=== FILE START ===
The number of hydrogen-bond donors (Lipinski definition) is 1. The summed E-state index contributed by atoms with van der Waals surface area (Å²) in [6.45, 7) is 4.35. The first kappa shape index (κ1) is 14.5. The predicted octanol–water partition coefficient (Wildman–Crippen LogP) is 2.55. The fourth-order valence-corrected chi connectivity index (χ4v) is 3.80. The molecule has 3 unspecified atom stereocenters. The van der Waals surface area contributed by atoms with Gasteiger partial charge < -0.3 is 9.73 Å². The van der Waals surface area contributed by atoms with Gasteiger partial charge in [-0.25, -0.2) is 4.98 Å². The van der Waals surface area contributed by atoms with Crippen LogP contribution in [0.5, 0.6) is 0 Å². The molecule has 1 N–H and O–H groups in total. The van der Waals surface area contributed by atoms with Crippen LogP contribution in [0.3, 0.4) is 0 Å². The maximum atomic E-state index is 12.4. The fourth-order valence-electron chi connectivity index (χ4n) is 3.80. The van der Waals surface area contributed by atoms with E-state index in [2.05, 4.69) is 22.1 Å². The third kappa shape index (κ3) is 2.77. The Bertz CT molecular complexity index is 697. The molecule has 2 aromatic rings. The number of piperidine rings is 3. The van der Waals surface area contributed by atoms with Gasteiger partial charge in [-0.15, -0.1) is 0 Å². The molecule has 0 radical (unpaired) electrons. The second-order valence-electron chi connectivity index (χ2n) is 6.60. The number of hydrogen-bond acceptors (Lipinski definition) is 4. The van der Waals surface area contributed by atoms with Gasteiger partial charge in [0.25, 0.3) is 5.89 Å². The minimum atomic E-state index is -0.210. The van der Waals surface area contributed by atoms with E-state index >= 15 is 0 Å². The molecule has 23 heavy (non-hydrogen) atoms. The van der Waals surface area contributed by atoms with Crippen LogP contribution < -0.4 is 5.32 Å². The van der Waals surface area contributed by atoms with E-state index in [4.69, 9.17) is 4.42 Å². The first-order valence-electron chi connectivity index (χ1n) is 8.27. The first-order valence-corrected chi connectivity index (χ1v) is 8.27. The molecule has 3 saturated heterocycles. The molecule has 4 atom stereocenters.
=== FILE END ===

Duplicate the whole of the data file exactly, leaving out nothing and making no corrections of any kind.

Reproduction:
The number of hydrogen-bond donors (Lipinski definition) is 1. The summed E-state index contributed by atoms with van der Waals surface area (Å²) in [6.45, 7) is 4.35. The first kappa shape index (κ1) is 14.5. The predicted octanol–water partition coefficient (Wildman–Crippen LogP) is 2.55. The fourth-order valence-corrected chi connectivity index (χ4v) is 3.80. The molecule has 3 unspecified atom stereocenters. The van der Waals surface area contributed by atoms with Gasteiger partial charge < -0.3 is 9.73 Å². The van der Waals surface area contributed by atoms with Gasteiger partial charge in [-0.25, -0.2) is 4.98 Å². The van der Waals surface area contributed by atoms with Crippen LogP contribution in [0.5, 0.6) is 0 Å². The molecule has 1 N–H and O–H groups in total. The van der Waals surface area contributed by atoms with Crippen LogP contribution in [0.3, 0.4) is 0 Å². The maximum atomic E-state index is 12.4. The fourth-order valence-electron chi connectivity index (χ4n) is 3.80. The van der Waals surface area contributed by atoms with E-state index in [2.05, 4.69) is 22.1 Å². The third kappa shape index (κ3) is 2.77. The Bertz CT molecular complexity index is 697. The molecule has 2 aromatic rings. The number of piperidine rings is 3. The van der Waals surface area contributed by atoms with Gasteiger partial charge in [-0.15, -0.1) is 0 Å². The molecule has 0 radical (unpaired) electrons. The second-order valence-electron chi connectivity index (χ2n) is 6.60. The number of hydrogen-bond acceptors (Lipinski definition) is 4. The van der Waals surface area contributed by atoms with Gasteiger partial charge in [0.25, 0.3) is 5.89 Å². The minimum atomic E-state index is -0.210. The van der Waals surface area contributed by atoms with E-state index >= 15 is 0 Å². The molecule has 23 heavy (non-hydrogen) atoms. The van der Waals surface area contributed by atoms with Crippen LogP contribution < -0.4 is 5.32 Å². The van der Waals surface area contributed by atoms with E-state index in [4.69, 9.17) is 4.42 Å². The first-order valence-electron chi connectivity index (χ1n) is 8.27. The first-order valence-corrected chi connectivity index (χ1v) is 8.27. The molecule has 3 saturated heterocycles. The molecule has 4 atom stereocenters.